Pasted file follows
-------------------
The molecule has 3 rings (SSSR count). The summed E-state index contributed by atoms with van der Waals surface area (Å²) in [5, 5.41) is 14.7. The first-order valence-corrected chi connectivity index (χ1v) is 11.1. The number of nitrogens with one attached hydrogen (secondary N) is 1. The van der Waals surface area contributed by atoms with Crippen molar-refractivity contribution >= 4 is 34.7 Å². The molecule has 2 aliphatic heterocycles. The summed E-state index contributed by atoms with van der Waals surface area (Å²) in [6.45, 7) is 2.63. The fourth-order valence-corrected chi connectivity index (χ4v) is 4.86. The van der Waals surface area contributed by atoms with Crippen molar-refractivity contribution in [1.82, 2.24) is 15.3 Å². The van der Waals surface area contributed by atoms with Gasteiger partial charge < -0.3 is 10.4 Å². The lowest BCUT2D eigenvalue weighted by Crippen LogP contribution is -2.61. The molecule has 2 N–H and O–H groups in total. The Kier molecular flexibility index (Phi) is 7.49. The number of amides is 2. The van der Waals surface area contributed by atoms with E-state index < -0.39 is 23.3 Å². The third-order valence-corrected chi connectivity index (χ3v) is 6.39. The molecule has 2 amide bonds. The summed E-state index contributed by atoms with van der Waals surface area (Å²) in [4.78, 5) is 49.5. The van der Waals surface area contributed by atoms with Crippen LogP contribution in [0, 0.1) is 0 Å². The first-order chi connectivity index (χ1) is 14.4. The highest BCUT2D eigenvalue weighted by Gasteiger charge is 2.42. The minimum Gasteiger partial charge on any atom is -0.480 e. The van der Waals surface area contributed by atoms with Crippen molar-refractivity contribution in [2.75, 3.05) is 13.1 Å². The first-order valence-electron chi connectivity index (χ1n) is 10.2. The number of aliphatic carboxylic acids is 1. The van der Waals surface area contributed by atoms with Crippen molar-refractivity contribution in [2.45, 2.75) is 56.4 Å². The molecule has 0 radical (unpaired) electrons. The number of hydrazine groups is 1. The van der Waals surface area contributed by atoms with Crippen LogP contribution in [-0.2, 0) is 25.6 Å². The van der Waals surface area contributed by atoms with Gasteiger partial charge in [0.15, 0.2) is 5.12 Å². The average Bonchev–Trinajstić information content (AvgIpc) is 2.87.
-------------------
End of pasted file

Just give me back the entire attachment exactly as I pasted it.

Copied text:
The molecule has 3 rings (SSSR count). The summed E-state index contributed by atoms with van der Waals surface area (Å²) in [5, 5.41) is 14.7. The first-order valence-corrected chi connectivity index (χ1v) is 11.1. The number of nitrogens with one attached hydrogen (secondary N) is 1. The van der Waals surface area contributed by atoms with Crippen molar-refractivity contribution >= 4 is 34.7 Å². The molecule has 2 aliphatic heterocycles. The summed E-state index contributed by atoms with van der Waals surface area (Å²) in [6.45, 7) is 2.63. The fourth-order valence-corrected chi connectivity index (χ4v) is 4.86. The van der Waals surface area contributed by atoms with Crippen molar-refractivity contribution in [1.82, 2.24) is 15.3 Å². The van der Waals surface area contributed by atoms with Gasteiger partial charge < -0.3 is 10.4 Å². The lowest BCUT2D eigenvalue weighted by Crippen LogP contribution is -2.61. The molecule has 2 N–H and O–H groups in total. The Kier molecular flexibility index (Phi) is 7.49. The number of amides is 2. The van der Waals surface area contributed by atoms with E-state index < -0.39 is 23.3 Å². The third-order valence-corrected chi connectivity index (χ3v) is 6.39. The molecule has 2 amide bonds. The summed E-state index contributed by atoms with van der Waals surface area (Å²) in [4.78, 5) is 49.5. The van der Waals surface area contributed by atoms with Crippen LogP contribution in [0, 0.1) is 0 Å². The first-order chi connectivity index (χ1) is 14.4. The highest BCUT2D eigenvalue weighted by Gasteiger charge is 2.42. The minimum Gasteiger partial charge on any atom is -0.480 e. The van der Waals surface area contributed by atoms with Crippen molar-refractivity contribution in [2.75, 3.05) is 13.1 Å². The first-order valence-electron chi connectivity index (χ1n) is 10.2. The number of aliphatic carboxylic acids is 1. The van der Waals surface area contributed by atoms with Crippen molar-refractivity contribution in [2.45, 2.75) is 56.4 Å². The molecule has 0 radical (unpaired) electrons. The number of hydrazine groups is 1. The van der Waals surface area contributed by atoms with Crippen LogP contribution in [-0.2, 0) is 25.6 Å². The van der Waals surface area contributed by atoms with Gasteiger partial charge in [0.15, 0.2) is 5.12 Å². The average Bonchev–Trinajstić information content (AvgIpc) is 2.87.